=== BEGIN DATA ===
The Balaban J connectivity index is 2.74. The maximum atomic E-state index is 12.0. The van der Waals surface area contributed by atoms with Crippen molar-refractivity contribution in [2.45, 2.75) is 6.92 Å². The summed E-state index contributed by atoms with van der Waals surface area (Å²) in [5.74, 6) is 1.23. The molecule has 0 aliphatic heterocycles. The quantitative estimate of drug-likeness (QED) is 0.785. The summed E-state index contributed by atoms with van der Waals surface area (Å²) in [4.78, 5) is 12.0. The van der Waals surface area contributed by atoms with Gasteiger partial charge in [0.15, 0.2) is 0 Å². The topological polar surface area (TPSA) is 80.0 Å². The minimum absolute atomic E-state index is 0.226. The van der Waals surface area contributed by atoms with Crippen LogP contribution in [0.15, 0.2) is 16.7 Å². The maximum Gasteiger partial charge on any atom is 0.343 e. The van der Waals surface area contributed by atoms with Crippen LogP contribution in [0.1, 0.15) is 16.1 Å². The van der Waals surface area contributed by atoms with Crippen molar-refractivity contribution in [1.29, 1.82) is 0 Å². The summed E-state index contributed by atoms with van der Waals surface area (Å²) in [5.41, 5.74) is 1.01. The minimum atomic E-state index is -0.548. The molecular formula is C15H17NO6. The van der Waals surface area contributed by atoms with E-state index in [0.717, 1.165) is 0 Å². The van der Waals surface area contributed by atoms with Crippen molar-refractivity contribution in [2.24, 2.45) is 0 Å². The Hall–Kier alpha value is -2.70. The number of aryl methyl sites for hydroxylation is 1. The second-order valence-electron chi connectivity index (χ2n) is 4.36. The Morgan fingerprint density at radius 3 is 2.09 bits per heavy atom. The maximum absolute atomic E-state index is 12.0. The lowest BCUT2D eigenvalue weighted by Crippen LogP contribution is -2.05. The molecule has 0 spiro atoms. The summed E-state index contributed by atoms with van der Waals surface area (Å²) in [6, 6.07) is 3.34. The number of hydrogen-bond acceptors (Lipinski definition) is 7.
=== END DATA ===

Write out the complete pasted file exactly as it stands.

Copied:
The Balaban J connectivity index is 2.74. The maximum atomic E-state index is 12.0. The van der Waals surface area contributed by atoms with Crippen molar-refractivity contribution in [2.45, 2.75) is 6.92 Å². The summed E-state index contributed by atoms with van der Waals surface area (Å²) in [5.74, 6) is 1.23. The molecule has 0 aliphatic heterocycles. The quantitative estimate of drug-likeness (QED) is 0.785. The summed E-state index contributed by atoms with van der Waals surface area (Å²) in [4.78, 5) is 12.0. The van der Waals surface area contributed by atoms with Gasteiger partial charge in [0.15, 0.2) is 0 Å². The topological polar surface area (TPSA) is 80.0 Å². The minimum absolute atomic E-state index is 0.226. The van der Waals surface area contributed by atoms with Crippen LogP contribution in [0.15, 0.2) is 16.7 Å². The maximum Gasteiger partial charge on any atom is 0.343 e. The van der Waals surface area contributed by atoms with Crippen LogP contribution in [0.1, 0.15) is 16.1 Å². The van der Waals surface area contributed by atoms with Crippen molar-refractivity contribution in [1.29, 1.82) is 0 Å². The summed E-state index contributed by atoms with van der Waals surface area (Å²) in [5.41, 5.74) is 1.01. The minimum atomic E-state index is -0.548. The molecular formula is C15H17NO6. The van der Waals surface area contributed by atoms with E-state index in [0.717, 1.165) is 0 Å². The van der Waals surface area contributed by atoms with Crippen molar-refractivity contribution in [2.24, 2.45) is 0 Å². The Hall–Kier alpha value is -2.70. The number of aryl methyl sites for hydroxylation is 1. The second-order valence-electron chi connectivity index (χ2n) is 4.36. The Morgan fingerprint density at radius 3 is 2.09 bits per heavy atom. The maximum absolute atomic E-state index is 12.0. The lowest BCUT2D eigenvalue weighted by Crippen LogP contribution is -2.05. The molecule has 0 spiro atoms. The summed E-state index contributed by atoms with van der Waals surface area (Å²) in [6, 6.07) is 3.34. The number of hydrogen-bond acceptors (Lipinski definition) is 7.